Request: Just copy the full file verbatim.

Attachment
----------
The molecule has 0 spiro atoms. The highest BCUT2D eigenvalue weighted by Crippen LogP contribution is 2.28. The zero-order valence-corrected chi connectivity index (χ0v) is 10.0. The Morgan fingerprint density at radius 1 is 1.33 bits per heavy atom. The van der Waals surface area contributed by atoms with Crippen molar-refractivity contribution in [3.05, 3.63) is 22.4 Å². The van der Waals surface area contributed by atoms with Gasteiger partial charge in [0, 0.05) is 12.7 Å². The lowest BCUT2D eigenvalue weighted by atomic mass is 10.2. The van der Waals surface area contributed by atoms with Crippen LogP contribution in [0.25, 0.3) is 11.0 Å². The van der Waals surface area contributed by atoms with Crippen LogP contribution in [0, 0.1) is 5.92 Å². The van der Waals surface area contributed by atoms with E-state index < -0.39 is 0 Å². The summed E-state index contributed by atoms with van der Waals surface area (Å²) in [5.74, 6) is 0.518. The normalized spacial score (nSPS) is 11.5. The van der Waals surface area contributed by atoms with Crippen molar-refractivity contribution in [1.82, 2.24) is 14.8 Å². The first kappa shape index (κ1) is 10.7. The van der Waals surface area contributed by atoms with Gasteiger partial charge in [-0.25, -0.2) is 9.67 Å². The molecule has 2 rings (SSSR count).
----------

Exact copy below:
The molecule has 0 spiro atoms. The highest BCUT2D eigenvalue weighted by Crippen LogP contribution is 2.28. The zero-order valence-corrected chi connectivity index (χ0v) is 10.0. The Morgan fingerprint density at radius 1 is 1.33 bits per heavy atom. The van der Waals surface area contributed by atoms with Crippen molar-refractivity contribution in [3.05, 3.63) is 22.4 Å². The van der Waals surface area contributed by atoms with Gasteiger partial charge in [0, 0.05) is 12.7 Å². The lowest BCUT2D eigenvalue weighted by atomic mass is 10.2. The van der Waals surface area contributed by atoms with Crippen LogP contribution in [0.25, 0.3) is 11.0 Å². The van der Waals surface area contributed by atoms with Crippen LogP contribution in [0, 0.1) is 5.92 Å². The van der Waals surface area contributed by atoms with E-state index < -0.39 is 0 Å². The summed E-state index contributed by atoms with van der Waals surface area (Å²) in [5.74, 6) is 0.518. The normalized spacial score (nSPS) is 11.5. The van der Waals surface area contributed by atoms with Crippen molar-refractivity contribution in [1.82, 2.24) is 14.8 Å². The first kappa shape index (κ1) is 10.7. The van der Waals surface area contributed by atoms with Gasteiger partial charge in [-0.25, -0.2) is 9.67 Å². The molecule has 2 rings (SSSR count).